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The Week’s Weather up to Friday 12 May Five-day outlook to Wednesday 17 May

The Week’s Weather up to Friday 12 May Five-day outlook to Wednesday 17 May

Precipitation forecast from Friday 12 May to Friday 19 May 2017
500 mB lateral advection forecast for Saturday 13 May 2017
Source:, GrADS/COLA

The two maps selected for this week’s discussion of local weather, cover the precipitation outlook for the next eight days while the second map shows atmospheric conditions at approximately 18,000 feet elevation.

The first map merely shows that Southern Africa is now in an early winter stance with Namibia, the South African interior and most of Angola now firmly under high pressure control. This map also shows that the southern boundary of the Inter-tropical Convergence Zon is still well-defined, and now lies a few hundred kilometres north of Madagascar. In the western side, it is more or less on the northern Angolan border indicating that it has shifted roughly 1000 km since the beginning of March.

The second map is much more revealing. These are the expected conditions at the so-called 500 mB surface, roughly 18,000 feet aloft. Since the atmosphere is not layered or strictly separated, 500 mB maps are representative of conditions from about 10,000 feet to 25,000 feet elevation. This is the rainmaking zone, so whatever happens in this layer of the atmosphere, has a direct bearing on the amount of precipitation produced in a specific area. Given the season, much of this precipitation will be in the form of snow and not necessarily rain.

In the 500 mB map, the blue areas are lines of unstable air with enhanced lateral movement. The pink areas are so-called rigdes, indicating quiet, stable columns of air. The Saturday forecast was chosen randomly.

It shows that the most intense activity is located over the eastern half of South Africa. This is also where the highest rainfall and snow will occur. The flat pink areas show ridging over the western half of South Africa, Botswana and most of Namibia south of Grootfontein. Definitely not conducive for rain in these areas. But notice the light blue bands over northern and north-western Namibia, indicating that the atmosphere over this area will be less stable. However, at this time of the season it will probably only produce cirrus clouds. In the left corner, the map shows the next approaching frontal system which is what will bring the rain to the Western and southern Cape, indicated in the first map. This will take about 3 days to reach land.

Going by the 500 mB map, the logical conclusion is that the rain season is over. But the maps for this week looked very similar, still on Tuesday and Wednesday substantial rainfall was reported in a narrow south to north band from the Okahandja district through Otjiwarongo and up to the Grootfontein district. Isolated showers were also reported in some of the central western districts.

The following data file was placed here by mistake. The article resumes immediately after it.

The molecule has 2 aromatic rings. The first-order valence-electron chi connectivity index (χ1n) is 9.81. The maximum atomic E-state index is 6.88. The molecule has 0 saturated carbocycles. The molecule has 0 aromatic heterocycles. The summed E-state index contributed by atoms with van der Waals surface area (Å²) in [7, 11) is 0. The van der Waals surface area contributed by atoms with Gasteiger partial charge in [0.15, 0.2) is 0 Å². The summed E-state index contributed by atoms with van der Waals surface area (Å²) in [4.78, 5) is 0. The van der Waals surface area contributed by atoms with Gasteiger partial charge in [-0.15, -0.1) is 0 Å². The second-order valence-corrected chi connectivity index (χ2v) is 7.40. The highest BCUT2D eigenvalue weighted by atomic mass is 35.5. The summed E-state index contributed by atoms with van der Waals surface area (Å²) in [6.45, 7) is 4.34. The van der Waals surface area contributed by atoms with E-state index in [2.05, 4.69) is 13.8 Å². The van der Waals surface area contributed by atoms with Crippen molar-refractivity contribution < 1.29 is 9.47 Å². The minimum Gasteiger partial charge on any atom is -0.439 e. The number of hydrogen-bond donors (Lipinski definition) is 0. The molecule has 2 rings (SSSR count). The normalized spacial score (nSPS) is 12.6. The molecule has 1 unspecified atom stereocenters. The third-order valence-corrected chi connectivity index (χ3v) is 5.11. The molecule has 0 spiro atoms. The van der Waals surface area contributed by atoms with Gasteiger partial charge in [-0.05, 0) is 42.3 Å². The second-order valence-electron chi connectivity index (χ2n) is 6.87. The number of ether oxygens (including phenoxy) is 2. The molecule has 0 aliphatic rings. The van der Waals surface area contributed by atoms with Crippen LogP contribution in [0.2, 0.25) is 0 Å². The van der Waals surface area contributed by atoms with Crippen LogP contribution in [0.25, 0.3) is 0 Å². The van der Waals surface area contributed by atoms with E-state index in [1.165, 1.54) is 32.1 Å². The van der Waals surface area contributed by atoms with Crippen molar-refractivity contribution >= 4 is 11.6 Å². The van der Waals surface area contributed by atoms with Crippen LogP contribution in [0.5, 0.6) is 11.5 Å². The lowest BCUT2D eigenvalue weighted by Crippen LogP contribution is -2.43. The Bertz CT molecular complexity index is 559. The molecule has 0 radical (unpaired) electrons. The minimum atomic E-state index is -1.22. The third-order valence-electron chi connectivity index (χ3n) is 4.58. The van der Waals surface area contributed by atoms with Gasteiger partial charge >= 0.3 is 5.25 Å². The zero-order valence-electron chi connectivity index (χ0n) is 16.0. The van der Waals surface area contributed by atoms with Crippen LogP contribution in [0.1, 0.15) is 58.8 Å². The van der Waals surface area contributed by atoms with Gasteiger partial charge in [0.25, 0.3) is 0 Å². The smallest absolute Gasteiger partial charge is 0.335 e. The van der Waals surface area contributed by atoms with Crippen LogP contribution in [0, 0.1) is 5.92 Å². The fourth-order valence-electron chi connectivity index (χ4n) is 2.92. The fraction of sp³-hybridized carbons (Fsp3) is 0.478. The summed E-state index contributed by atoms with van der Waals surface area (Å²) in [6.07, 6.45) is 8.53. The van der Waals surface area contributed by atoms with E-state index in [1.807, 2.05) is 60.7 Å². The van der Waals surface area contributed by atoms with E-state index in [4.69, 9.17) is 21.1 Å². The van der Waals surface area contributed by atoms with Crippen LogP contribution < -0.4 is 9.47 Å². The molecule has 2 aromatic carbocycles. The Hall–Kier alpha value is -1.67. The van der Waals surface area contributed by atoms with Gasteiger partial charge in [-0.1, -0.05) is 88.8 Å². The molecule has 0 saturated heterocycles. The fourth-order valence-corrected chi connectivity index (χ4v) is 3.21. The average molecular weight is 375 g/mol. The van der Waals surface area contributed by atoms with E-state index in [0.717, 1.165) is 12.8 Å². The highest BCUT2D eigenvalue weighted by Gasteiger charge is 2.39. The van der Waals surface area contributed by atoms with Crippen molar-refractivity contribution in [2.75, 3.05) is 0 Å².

This happens in the so-called convergence zone where the high pressure from the south-west and the south undercuts the inflow of moisture from the north-east and north. Over the interior it raised the cloud base to around 12,000 feet but there was ample inflow of moisture from Zambia to produce clouds. While the sunshine hours still exceeds 11 hours per day, it provided sufficient energy for good convergence, producing the strong showers late Wednesday afternoon.

What’s Coming

This Friday, a strong high pressure cell lies due south of Cape Agulhas with a core reading of 1034 mB. The 1024 mB isobar reaches to the Orange River indicating that the Karasburg district will be very cold. Cool morning will be felt along the Botswana border as far north as Tsumkwe with the colder air coming from the east.

The next frontal system is about 3 days out over the South Atlantic. This front lies between the high south of the continent and the next approaching high. Ahead of the front, the airflow will be prominently north to south with warmer conditions over the western half of Namibia, while behind the front the airflow will be south to north, bringing in much colder air from the southern ocean. This should arrive around Monday night.

Mild Oosweer along the entire coastal plain will continue until the arrival of the front.

About The Author


In Memoriam. The weekly weather column is compiled by the editor in honour of the legacy of John Olszewski, the widely respected and well-known weatherman of Namibia. After writing the weather column for more than twelve years, he has left an indelible mark at the Economist, and the technical ability among the editorial staff to "read" the maps that he so often consulted. - Ed.